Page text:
Referring now to FIGS. 3a and 3b, a second embodiment of the present invention is shown which limits the overall travel of piston 12 and popper valve 14 and further controls the flexure of diaphragm 24. In FIG. 2a, bypass valve 200 is shown including similar componentry as bypass valves 10 and 100. In addition to having mechanical stop means in the form of fastener 102, bypass valve 200 includes a spacer 202 clamped between a modified upper housing portion 203 and lower housing portion 18 and corresponding spacers 204 clamped between spring 60 and modified upper portion 203. As such, the spring rate of spring 60 and the travel of poppet 14 is maintained. In particular, the overall travel `C` of piston 12 and popper 14 of bypass valve 200 is the same as compared to the overall travel `B` of bypass valve 100. However, the resulting flexure of diaphragm 24 in bypass valve 200 is significantly altered over that of bypass valves 10 and 100.

In bypass valve 200, the attachment of the diaphragm 24 to the housing is raised over that of bypass valves 10 and 100 such that U-shaped middle portion 49 is compressively stressed as shown in FIG. 3a. In particular, portion 62 of middle portion 49 is "unrolled" such that its pre-formed `U` shape is flattened or reduced to compressively stress its upper surface. As piston 12 is actuated, the compressive stress of the upper surface of U-shaped middle portion 49 is reduced to zero, corresponding to the free state of diaphragm 24. Further travel of piston 12 increases the tensile stress of the upper surface of U-shaped middle portion 49. In particular, portion 62 of middle portion 49 is "rolled" such that its preformed `U` shape is heightened or increased to stretch or place in tension its upper surface. As a result, the cyclical stress along the flexed portion of diaphragm 24 is altered from ranging between little or no tensile stress and a maximum tensile stress (as in bypass valve 10) and from between little or no tensile stress and a limited tensile stress (as in bypass valve 100) to ranging between a reduced compressive stress or minus tensile stress and a reduced tensile stress. In particular, bypass valve 200 apportions the operating stress range of bypass valve 100 from a zero-to-maximum tensile stress range to a minus-to-positive tensile stress range to further increase its fatigue life. In the specific preferred embodiment shown, the peak minus and positive operating stresses of bypass valve 200 are each one-half of the maximum operating tensile stress of bypass valve 100.

While the invention has been illustrated and described in detail in the drawings and foregoing description, the same is to be considered as illustrative and not restrictive in character, it being understood that only the preferred embodiment has been shown and described and that all changes and modifications that come within the spirit of the invention are desired to be protected.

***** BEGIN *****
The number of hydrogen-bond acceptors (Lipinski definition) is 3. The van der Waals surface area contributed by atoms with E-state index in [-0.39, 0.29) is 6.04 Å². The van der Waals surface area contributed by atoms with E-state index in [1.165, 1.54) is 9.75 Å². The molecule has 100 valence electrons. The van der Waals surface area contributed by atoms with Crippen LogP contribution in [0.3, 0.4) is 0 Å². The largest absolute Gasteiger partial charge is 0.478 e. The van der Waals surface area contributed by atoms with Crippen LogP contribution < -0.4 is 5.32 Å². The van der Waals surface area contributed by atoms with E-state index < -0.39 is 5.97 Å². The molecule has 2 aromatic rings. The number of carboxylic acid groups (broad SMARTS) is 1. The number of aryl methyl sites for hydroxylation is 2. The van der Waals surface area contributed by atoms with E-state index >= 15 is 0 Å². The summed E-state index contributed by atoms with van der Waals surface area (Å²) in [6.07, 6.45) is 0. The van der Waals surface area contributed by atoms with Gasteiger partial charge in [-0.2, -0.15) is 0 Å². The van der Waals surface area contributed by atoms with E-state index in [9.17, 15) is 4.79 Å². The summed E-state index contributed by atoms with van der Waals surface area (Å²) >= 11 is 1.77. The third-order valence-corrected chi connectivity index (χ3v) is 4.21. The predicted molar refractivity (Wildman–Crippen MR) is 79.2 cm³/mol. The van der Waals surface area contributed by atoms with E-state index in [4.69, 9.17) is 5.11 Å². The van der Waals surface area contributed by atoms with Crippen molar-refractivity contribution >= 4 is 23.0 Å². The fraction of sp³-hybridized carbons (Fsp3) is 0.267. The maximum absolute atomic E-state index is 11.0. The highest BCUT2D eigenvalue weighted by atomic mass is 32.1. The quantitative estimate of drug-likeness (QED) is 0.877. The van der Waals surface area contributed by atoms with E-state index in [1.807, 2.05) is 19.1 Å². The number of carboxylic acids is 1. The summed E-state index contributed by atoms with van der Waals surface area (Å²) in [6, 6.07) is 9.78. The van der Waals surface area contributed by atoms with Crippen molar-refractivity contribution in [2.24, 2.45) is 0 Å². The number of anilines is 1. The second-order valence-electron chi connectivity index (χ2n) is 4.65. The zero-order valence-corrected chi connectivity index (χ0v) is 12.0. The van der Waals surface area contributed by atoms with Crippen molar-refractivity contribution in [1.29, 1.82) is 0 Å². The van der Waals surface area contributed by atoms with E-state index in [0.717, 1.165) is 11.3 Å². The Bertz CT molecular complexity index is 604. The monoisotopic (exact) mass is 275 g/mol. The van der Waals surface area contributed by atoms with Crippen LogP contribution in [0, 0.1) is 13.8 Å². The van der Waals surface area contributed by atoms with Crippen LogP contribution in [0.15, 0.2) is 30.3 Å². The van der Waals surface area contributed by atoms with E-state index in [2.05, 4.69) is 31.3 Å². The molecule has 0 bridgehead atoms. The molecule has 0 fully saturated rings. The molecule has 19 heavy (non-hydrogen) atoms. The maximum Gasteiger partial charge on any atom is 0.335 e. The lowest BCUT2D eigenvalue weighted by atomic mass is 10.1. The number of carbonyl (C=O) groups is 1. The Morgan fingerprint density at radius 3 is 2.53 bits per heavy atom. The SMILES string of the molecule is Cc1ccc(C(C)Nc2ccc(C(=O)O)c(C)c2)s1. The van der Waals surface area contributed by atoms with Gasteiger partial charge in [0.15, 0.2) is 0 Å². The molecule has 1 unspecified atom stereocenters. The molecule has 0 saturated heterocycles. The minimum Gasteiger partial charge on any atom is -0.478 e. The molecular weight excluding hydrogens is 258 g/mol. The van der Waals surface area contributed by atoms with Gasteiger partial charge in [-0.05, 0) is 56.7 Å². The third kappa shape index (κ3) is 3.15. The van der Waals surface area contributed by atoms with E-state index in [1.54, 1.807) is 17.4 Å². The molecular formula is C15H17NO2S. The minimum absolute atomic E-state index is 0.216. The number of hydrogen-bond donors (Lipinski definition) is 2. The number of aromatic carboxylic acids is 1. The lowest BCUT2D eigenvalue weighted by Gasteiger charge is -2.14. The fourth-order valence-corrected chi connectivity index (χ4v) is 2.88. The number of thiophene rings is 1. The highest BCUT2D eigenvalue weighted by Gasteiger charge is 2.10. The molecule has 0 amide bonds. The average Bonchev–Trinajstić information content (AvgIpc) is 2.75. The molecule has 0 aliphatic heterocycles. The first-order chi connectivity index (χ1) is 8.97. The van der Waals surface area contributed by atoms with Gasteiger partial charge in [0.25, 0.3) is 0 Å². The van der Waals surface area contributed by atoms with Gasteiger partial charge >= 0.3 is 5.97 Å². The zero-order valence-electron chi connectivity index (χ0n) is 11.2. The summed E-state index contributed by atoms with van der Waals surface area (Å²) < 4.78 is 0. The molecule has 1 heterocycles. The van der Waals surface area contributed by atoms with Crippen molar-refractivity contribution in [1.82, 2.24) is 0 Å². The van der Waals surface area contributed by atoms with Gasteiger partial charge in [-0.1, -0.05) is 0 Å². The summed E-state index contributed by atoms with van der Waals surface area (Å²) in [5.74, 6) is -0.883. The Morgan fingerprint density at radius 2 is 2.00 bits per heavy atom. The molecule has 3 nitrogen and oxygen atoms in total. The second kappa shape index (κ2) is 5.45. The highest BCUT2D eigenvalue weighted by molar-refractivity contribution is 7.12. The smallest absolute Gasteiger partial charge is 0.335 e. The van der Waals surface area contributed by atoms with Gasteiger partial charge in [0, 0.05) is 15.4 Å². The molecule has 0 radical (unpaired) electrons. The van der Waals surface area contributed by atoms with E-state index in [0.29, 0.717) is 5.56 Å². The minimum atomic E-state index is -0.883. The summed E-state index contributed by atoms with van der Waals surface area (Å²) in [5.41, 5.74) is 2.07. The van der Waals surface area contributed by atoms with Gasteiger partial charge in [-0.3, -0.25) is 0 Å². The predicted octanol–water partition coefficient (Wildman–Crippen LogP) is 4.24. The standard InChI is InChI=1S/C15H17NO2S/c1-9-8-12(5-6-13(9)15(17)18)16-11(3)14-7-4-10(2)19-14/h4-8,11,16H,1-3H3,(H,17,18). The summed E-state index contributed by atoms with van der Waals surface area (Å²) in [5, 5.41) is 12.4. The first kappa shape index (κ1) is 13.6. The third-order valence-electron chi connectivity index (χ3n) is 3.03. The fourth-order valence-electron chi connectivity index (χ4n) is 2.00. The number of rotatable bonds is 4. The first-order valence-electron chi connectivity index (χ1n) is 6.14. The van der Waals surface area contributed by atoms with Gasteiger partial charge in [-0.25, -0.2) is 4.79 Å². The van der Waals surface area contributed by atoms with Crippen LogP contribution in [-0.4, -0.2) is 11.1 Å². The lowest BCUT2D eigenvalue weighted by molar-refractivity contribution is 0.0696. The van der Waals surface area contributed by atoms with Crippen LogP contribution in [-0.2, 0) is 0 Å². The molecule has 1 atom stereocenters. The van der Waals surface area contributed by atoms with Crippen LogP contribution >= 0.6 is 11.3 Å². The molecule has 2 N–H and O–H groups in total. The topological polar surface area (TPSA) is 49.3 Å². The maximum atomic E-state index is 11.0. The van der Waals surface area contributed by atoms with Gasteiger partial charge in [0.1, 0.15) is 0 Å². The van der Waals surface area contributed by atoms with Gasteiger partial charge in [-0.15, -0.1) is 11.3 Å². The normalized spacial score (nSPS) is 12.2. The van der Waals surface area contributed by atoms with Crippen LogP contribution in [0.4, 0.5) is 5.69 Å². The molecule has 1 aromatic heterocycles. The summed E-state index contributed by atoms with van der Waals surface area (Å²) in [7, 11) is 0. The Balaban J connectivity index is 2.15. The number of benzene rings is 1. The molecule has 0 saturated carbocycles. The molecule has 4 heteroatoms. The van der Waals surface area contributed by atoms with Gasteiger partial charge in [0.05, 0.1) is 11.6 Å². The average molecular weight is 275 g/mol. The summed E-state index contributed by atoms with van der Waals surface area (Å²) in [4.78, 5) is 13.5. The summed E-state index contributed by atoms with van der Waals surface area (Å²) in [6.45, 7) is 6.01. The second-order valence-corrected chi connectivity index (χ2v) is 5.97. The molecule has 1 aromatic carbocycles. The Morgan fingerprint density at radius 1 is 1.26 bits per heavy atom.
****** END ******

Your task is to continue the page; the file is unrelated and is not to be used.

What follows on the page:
Patent Citations
Cited PatentFiling datePublication dateApplicantTitle
US2103214 *Aug 24, 1929Dec 21, 1937Barostat CompanyFluid pressure responsive device
US3965223 *Sep 18, 1974Jun 22, 1976Schmelzer CorporationCharge forming device
Referenced by
Citing PatentFiling datePublication dateApplicantTitle
US6012289 *Nov 19, 1997Jan 11, 2000Caterpillar Inc.Apparatus and method for utilizing a learned wastegate control signal for controlling turbocharger operation
US6662708Mar 4, 2002Dec 16, 2003Honeywell International Inc.Pneumatic actuator canister
US6725661 *May 9, 2000Apr 27, 2004Volvo Lastvagnar AbValve device
US6748848Dec 11, 2002Jun 15, 2004Gits Manufacturing Company, LlcWaste gate valve actuator
US7380767 *Dec 31, 2003Jun 3, 2008Aaf-Mcquay, Inc.Valve
US7832327 *Dec 7, 2007Nov 16, 2010Fisher Controls International LlcRing sealed diaphragm
US8033525Aug 8, 2008Oct 11, 2011Honeywell International Inc.Valve trim adjustor for a poppet control valve
WO2009073486A1 *Nov 25, 2008Jun 11, 2009Fisher Controls IntRing sealed diaphragm
Classifications
U.S. Classification251/61.5, 251/83, 251/285, 137/495
International ClassificationF16K31/126, F16K31/122, F02B37/18
Cooperative ClassificationF02B37/186, Y02T10/144, F16K31/1262, F02B37/183
European ClassificationF16K31/126B, F02B37/18B, F02B37/18B2
Legal Events
DateCodeEventDescription
May 15, 2008FPAYFee payment
Year of fee payment: 12
May 28, 2004FPAYFee payment
Year of fee payment: 8
Mar 8, 2000FPAYFee payment
Year of fee payment: 4
Jul 14, 1995ASAssignment
Owner name: CATERPILLAR, INC., ILLINOIS
Free format text: ASSIGNMENT OF ASSIGNORS INTEREST;ASSIGNORS:SMITH, JAMES C.;WALLING, DENNIS R.;REEL/FRAME:007829/0482;SIGNING DATES FROM 19950707 TO 19950710